Grab ‘n’ Go Theft

Grab ‘n’ go theft takes more than just one criminal to get the job done, and it expedites the process greatly making it one of the more dangerous methods to watch out for.  As a group effort, one person drives a van and at least one other loads the motorcycle in for a quick drive-off.  Certain locks will slow this process down, but very little has to be disabled in the moment in order to move your motorcycle from its parked location into the van.  As a result, you can only do so much to avoid this.

  • Heavy-duty cable lock. Much like with bicycles, you can use cable locks to attach your motorcycle to a post (or other accommodating stationary object).  Popular options, like the Trimax TDL815, won’t break the bank but can only provide so much protection.  Motivated thieves will have tools to cut through cable locks, so you should additional security measures as well.
  • Disc brake lock with alarm. Disc locks, such as the Trimax T665LY, attach to the front disc brake of your motorcycle to immobilize it.  Many come with reminder straps so you don’t try to ride off before removing them.  Bikers often combine disc locks with cable locks for added security.  With both lock types active, the bike can’t move and will remain tethered to its location.  Do beware: some lower-quality disc locks are susceptible to a Bic pen picking method.  You can prevent this with a repair clamp, but a little research can reveal whether or not you’ll need to make the effort.  (For example, answered questions about the Trimax T665LY indicate it will not open under the pressure of a plastic pen.)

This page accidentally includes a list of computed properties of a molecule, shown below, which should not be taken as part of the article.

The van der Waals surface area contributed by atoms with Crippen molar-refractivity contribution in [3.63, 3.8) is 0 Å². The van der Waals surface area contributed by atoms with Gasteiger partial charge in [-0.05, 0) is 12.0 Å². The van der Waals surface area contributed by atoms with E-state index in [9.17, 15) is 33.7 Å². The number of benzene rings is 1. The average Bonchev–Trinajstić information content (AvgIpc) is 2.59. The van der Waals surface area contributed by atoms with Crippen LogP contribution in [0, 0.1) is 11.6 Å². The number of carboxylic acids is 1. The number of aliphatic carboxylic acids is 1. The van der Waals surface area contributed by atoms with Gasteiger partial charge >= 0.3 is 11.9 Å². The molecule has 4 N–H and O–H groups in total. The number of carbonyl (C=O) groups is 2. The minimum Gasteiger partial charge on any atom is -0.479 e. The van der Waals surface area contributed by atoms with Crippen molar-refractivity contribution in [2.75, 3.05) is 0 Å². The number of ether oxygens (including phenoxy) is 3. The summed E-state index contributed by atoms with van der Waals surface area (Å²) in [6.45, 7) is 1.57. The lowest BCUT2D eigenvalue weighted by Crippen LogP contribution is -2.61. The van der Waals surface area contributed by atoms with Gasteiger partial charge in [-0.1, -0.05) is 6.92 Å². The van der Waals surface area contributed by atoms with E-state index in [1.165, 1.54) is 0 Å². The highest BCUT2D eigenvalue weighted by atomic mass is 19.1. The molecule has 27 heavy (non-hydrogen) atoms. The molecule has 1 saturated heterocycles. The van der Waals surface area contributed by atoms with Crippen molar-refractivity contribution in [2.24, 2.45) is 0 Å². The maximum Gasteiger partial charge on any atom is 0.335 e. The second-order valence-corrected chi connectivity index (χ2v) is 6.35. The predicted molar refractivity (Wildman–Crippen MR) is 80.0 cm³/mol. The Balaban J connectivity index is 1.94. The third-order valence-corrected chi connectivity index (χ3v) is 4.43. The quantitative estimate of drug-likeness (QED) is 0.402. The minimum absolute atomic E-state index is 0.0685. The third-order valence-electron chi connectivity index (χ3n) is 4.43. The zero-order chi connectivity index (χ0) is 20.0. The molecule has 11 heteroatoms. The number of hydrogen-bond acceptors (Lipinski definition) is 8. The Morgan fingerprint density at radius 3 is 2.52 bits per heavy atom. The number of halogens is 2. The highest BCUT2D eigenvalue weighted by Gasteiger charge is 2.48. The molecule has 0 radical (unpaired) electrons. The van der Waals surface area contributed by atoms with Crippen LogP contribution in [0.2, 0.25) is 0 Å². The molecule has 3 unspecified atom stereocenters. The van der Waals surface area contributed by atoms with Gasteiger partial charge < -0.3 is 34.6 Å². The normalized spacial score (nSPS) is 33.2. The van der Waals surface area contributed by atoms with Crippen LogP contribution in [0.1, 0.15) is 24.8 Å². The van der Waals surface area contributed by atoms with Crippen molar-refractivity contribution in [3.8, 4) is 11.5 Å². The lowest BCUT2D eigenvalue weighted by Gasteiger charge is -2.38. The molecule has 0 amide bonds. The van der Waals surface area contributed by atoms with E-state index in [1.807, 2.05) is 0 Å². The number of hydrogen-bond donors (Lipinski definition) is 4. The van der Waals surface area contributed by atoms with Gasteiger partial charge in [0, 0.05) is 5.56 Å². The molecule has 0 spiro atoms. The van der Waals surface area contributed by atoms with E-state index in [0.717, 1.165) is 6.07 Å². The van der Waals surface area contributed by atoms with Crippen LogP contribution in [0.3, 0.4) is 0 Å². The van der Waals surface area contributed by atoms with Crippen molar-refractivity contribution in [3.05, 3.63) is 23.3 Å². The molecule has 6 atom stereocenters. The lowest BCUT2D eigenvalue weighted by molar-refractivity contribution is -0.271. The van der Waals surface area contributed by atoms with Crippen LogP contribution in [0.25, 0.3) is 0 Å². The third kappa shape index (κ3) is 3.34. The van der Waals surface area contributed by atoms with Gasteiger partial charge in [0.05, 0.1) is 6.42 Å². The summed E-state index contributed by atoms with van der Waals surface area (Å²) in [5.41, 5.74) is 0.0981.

• Bike cover.  While a bike cover might not seem like a theft prevention device, it manages to succeed as one because it works as a deterrent.  Thieves will look for a motorcycle in plain view with locks they can disable.  A covered bike not only won’t register visually as fast as an uncovered bike will, but thieves won’t be able to see what other security measures you have in place.  When looking for a good target, a covered bike will rarely be the first choice.  If you grab a heavy duty disc lock with alarm, too, you can double up on the surprises to make stealing your bike an even riskier proposition.